martianchronicles3. Ray Bradbury’s The Martian Chronicles. This is another one I read (a billion trillion times) when I was young, after discovering it on my father’s bookshelf. It’s a collection of stories chronicling the colonization of Mars by humans, and the conflict between them and the native Martians. The particular stories that really gave me the heebie-jeebies include “Ylla” (about a female Martian who dreams about the approaching astronauts, and the increasingly jealous husband who kills them upon their arrival) and “The Third Expedition” (about a group of humans who are lured into a phony facsimile of the life they left behind and eventually killed). The entire collection smacks of Twilight Zone-esque horror and sharp social commentary.

thestand4. Stephen King’s The Stand. While It is my favorite King novel (and I have the rubber-banded copy to prove it), it is The Stand‘s slow, drawn-out tale of a post-apocalyptic world separated into a war between good and evil—a tale that prods at issues of human nature—that really seems to belong on this list. It reveals an actual monster in the end, but in The Stand most of the very worst monsters are flesh and blood.

houseofleaves5. Mark Z. Danielewski’s House of Leaves. Finally, you’re saying to yourself. Enough with the social commentary. Give us a good old haunted house. Well sure. I’m not above getting creeped out by houses that go bump in the night. This haunted house story is unique, though, in that it’s three stories one (conveyed through a main text and a series of footnotes). The one storyline that grabs me the most, however, is the story of a house that is bigger on the inside than it is on the outside, and what becomes of the filmmaker who decides to go exploring.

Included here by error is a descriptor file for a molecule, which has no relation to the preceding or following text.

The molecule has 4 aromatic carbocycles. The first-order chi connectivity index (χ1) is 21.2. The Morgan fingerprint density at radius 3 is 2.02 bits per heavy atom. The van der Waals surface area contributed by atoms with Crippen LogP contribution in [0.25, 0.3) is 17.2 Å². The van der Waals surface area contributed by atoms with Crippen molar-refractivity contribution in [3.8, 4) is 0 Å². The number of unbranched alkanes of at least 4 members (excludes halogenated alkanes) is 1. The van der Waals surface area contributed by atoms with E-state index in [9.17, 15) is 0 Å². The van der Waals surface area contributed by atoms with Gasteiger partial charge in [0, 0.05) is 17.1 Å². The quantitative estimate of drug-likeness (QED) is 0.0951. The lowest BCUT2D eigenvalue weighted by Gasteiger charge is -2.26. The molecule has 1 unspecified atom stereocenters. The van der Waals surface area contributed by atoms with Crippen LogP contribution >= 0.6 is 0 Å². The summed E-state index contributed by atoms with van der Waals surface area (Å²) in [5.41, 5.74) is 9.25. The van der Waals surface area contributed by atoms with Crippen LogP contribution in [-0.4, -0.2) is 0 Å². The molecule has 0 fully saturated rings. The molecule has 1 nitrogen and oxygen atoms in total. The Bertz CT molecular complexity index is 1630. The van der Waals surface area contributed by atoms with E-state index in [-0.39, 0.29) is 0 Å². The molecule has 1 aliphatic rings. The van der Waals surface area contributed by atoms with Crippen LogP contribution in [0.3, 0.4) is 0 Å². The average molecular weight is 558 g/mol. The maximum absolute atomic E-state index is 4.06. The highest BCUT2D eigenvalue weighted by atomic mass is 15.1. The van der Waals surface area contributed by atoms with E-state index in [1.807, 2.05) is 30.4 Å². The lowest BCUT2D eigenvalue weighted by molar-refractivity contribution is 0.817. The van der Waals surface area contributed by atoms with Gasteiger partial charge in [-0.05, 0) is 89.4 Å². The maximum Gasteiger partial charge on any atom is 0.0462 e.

The-Ruins_06. Scott Smith’s The Ruins. I’m not sure why this novel about a group of tourists who become trapped on a hill by deadly vines grabs me so much more than a lot of the other horror out there. I suppose part of it is the long, drawn out-deaths they endure after being unable to escape, despite being so tantalizingly close to civilization. (No, I don’t know what’s wrong with me either.) But I suspect the larger key to this book’s hold on me is the way it hints at the horrific reality that this same exact thing has happened many times before.